Newcastle, Thomas Pelham-Holles, duke of

Newcastle, Thomas Pelham-Holles, duke of,

1693–1768, English politician, brother of Henry PelhamPelham, Henry
, 1696–1754, British statesman; brother of Thomas Pelham-Holles, duke of Newcastle. He entered Parliament in 1717 and served Sir Robert Walpole as secretary for war (1724–30) and paymaster-general (1730–43).
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. He inherited (1711) the estates of his uncle, John Holles, duke of Newcastle, adopted his name, and received (1715) his title. In 1724 he became secretary of state under Sir Robert WalpoleWalpole, Robert, 1st earl of Orford,
1676–1745, English statesman. Early Life and Career

He was the younger son of a prominent Whig family of Norfolk.
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, and he retained that position after Walpole's fall and through his brother's long ministry (1743–54). In 1754 he succeeded his brother as first lord of the treasury, or prime minister. His weak policy in the Seven Years War led to his resignation in 1756, but the next year he returned to power as nominal head of a coalition ministry with William Pitt, later 1st earl of ChathamChatham, William Pitt, 1st earl of
, 1708–78, British statesman, known as the Great Commoner. Proud, dramatic, and patriotic, Chatham excelled as a war minister and orator. He was the father of William Pitt.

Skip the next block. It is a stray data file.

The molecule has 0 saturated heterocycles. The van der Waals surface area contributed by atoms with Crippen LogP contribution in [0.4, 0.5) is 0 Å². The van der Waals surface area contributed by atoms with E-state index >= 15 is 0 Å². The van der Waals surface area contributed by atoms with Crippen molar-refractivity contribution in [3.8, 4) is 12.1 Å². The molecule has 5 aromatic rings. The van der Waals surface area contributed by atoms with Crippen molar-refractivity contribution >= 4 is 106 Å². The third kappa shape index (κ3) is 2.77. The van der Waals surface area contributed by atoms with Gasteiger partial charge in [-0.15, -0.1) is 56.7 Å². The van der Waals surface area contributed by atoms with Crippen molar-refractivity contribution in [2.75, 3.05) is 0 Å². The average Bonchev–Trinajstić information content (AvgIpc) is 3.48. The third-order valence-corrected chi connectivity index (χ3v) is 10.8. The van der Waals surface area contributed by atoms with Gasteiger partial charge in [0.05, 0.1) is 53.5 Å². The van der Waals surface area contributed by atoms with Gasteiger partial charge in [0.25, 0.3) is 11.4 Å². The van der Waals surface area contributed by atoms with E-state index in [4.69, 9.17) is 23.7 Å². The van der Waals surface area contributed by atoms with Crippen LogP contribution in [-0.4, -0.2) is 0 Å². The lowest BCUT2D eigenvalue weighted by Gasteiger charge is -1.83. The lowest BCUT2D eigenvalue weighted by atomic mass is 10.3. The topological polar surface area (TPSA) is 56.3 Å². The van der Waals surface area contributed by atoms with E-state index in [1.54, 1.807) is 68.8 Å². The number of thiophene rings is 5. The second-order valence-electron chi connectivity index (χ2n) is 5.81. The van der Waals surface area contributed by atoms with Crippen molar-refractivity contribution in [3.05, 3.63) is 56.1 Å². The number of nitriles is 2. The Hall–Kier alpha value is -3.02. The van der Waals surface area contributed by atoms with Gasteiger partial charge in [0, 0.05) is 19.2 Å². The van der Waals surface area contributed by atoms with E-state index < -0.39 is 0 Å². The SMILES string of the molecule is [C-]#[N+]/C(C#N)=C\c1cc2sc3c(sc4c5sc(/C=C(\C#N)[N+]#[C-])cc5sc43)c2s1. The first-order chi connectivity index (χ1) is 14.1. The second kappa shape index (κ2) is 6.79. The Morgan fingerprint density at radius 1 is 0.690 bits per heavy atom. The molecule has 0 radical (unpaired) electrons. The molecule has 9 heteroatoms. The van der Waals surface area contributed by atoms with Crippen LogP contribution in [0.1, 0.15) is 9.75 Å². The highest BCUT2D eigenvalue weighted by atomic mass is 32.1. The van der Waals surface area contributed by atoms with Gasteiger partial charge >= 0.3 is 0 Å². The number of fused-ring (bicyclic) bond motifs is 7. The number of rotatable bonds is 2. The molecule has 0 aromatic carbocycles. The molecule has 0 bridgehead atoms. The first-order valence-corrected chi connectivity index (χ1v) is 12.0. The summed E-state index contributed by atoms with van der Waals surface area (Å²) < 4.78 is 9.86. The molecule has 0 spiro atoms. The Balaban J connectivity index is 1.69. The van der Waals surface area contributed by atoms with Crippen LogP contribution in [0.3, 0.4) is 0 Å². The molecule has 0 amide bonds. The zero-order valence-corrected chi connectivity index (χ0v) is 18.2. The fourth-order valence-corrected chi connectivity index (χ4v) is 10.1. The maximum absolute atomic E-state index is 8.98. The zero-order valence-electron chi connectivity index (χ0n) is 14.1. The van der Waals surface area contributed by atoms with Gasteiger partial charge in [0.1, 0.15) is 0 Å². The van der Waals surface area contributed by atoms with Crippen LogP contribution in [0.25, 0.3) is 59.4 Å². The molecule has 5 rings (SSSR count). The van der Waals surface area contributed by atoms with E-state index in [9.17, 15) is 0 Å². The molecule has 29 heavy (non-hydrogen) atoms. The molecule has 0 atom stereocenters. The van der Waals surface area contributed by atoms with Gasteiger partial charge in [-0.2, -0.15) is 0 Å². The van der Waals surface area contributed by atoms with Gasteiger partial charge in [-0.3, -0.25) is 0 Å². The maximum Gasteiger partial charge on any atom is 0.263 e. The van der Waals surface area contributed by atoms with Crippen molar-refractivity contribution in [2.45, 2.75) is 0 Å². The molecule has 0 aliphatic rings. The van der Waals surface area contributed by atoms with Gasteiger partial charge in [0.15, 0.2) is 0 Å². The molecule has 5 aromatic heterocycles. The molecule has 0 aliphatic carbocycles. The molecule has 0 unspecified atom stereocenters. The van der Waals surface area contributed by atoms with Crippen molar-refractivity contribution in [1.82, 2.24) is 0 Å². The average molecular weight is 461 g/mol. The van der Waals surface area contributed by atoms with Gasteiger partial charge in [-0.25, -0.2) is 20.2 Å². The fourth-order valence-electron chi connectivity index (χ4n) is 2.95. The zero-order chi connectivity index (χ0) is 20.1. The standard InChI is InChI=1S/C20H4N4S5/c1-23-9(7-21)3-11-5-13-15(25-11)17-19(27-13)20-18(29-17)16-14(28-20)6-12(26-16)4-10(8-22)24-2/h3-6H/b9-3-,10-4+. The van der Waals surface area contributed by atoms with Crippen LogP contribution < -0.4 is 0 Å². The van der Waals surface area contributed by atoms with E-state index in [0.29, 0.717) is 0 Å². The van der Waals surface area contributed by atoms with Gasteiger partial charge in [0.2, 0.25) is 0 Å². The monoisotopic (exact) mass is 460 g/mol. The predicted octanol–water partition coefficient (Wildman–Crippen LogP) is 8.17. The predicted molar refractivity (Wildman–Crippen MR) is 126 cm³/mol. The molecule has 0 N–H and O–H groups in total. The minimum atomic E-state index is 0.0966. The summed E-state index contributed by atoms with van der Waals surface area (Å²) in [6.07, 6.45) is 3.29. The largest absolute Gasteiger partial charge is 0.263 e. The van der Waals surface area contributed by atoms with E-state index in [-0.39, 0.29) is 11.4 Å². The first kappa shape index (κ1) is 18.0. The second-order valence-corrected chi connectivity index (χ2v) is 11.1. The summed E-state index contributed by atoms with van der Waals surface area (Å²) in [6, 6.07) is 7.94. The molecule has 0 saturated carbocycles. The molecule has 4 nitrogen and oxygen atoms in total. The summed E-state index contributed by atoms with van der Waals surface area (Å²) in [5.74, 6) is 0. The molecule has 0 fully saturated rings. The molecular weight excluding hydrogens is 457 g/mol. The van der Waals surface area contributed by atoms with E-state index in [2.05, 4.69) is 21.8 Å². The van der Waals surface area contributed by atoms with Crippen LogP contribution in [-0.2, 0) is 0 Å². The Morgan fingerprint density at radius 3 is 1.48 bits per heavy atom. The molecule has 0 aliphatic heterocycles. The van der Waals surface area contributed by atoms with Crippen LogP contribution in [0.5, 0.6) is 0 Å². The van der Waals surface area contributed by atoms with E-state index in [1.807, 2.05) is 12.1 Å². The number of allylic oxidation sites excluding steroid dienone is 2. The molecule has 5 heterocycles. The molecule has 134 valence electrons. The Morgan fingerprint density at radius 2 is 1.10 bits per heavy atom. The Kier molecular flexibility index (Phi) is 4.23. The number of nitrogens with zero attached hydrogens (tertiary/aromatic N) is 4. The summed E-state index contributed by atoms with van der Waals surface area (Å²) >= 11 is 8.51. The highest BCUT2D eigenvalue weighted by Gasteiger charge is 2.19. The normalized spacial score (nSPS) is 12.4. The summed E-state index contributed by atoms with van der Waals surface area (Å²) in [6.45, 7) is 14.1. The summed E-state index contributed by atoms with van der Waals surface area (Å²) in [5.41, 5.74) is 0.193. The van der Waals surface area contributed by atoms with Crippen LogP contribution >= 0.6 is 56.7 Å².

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. Forced (1762) out of office by George III's favorite, Lord Bute, he later served (1765) as lord privy seal under the marquess of Rockingham. Newcastle was ineffective and irresolute in his conduct of public affairs, but he wielded immense political influence through his clever use of patronage, helping to provide parliamentary majorities for Walpole, Pelham, and Pitt.


See B. Williams, Carteret and Newcastle (1943, repr. 1966); J. B. Owen, The Rise of the Pelhams (1957, repr. 1971); R. A. Kelch, Newcastle; A Duke without Money (1974); R. Middleton, The Bells of Victory: The Pitt-Newcastle Victory and the Conduct of the Seven Years' War (1985).

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